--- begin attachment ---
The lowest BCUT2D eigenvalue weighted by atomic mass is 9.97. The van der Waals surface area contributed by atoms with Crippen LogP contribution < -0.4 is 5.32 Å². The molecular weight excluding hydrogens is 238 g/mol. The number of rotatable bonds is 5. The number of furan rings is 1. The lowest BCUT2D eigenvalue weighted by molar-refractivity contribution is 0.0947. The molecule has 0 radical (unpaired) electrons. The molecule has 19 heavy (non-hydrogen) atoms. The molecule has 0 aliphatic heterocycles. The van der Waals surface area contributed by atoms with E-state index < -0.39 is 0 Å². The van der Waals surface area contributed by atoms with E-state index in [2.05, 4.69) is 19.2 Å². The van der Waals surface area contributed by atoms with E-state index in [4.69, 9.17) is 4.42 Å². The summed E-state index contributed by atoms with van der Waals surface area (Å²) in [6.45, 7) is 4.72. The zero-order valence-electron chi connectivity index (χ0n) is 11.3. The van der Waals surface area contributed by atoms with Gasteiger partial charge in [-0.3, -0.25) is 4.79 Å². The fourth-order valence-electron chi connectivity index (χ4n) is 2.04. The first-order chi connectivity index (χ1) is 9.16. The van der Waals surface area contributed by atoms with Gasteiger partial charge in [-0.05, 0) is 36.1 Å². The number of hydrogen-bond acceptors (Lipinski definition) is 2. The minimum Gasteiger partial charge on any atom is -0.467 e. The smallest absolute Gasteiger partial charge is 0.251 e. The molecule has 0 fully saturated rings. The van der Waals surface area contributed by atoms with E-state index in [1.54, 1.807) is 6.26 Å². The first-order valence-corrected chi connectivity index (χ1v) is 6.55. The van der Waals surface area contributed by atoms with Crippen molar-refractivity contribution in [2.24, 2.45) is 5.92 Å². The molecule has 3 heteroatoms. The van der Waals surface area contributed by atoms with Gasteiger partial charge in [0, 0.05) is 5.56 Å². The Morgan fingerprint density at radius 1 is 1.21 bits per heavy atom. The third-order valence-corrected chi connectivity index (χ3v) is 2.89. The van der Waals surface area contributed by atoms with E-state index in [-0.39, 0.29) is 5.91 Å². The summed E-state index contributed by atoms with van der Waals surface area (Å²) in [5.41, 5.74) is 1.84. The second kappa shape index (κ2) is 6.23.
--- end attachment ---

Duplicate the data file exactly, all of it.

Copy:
The lowest BCUT2D eigenvalue weighted by atomic mass is 9.97. The van der Waals surface area contributed by atoms with Crippen LogP contribution < -0.4 is 5.32 Å². The molecular weight excluding hydrogens is 238 g/mol. The number of rotatable bonds is 5. The number of furan rings is 1. The lowest BCUT2D eigenvalue weighted by molar-refractivity contribution is 0.0947. The molecule has 0 radical (unpaired) electrons. The molecule has 19 heavy (non-hydrogen) atoms. The molecule has 0 aliphatic heterocycles. The van der Waals surface area contributed by atoms with E-state index < -0.39 is 0 Å². The van der Waals surface area contributed by atoms with E-state index in [2.05, 4.69) is 19.2 Å². The van der Waals surface area contributed by atoms with E-state index in [4.69, 9.17) is 4.42 Å². The summed E-state index contributed by atoms with van der Waals surface area (Å²) in [6.45, 7) is 4.72. The zero-order valence-electron chi connectivity index (χ0n) is 11.3. The van der Waals surface area contributed by atoms with Gasteiger partial charge in [-0.3, -0.25) is 4.79 Å². The fourth-order valence-electron chi connectivity index (χ4n) is 2.04. The first-order chi connectivity index (χ1) is 9.16. The van der Waals surface area contributed by atoms with Gasteiger partial charge in [-0.05, 0) is 36.1 Å². The number of hydrogen-bond acceptors (Lipinski definition) is 2. The minimum Gasteiger partial charge on any atom is -0.467 e. The smallest absolute Gasteiger partial charge is 0.251 e. The molecule has 0 fully saturated rings. The van der Waals surface area contributed by atoms with E-state index in [1.54, 1.807) is 6.26 Å². The first-order valence-corrected chi connectivity index (χ1v) is 6.55. The van der Waals surface area contributed by atoms with Crippen molar-refractivity contribution in [2.24, 2.45) is 5.92 Å². The molecule has 3 heteroatoms. The van der Waals surface area contributed by atoms with Gasteiger partial charge in [0, 0.05) is 5.56 Å². The Morgan fingerprint density at radius 1 is 1.21 bits per heavy atom. The third-order valence-corrected chi connectivity index (χ3v) is 2.89. The van der Waals surface area contributed by atoms with E-state index in [-0.39, 0.29) is 5.91 Å². The summed E-state index contributed by atoms with van der Waals surface area (Å²) in [5.41, 5.74) is 1.84. The second kappa shape index (κ2) is 6.23.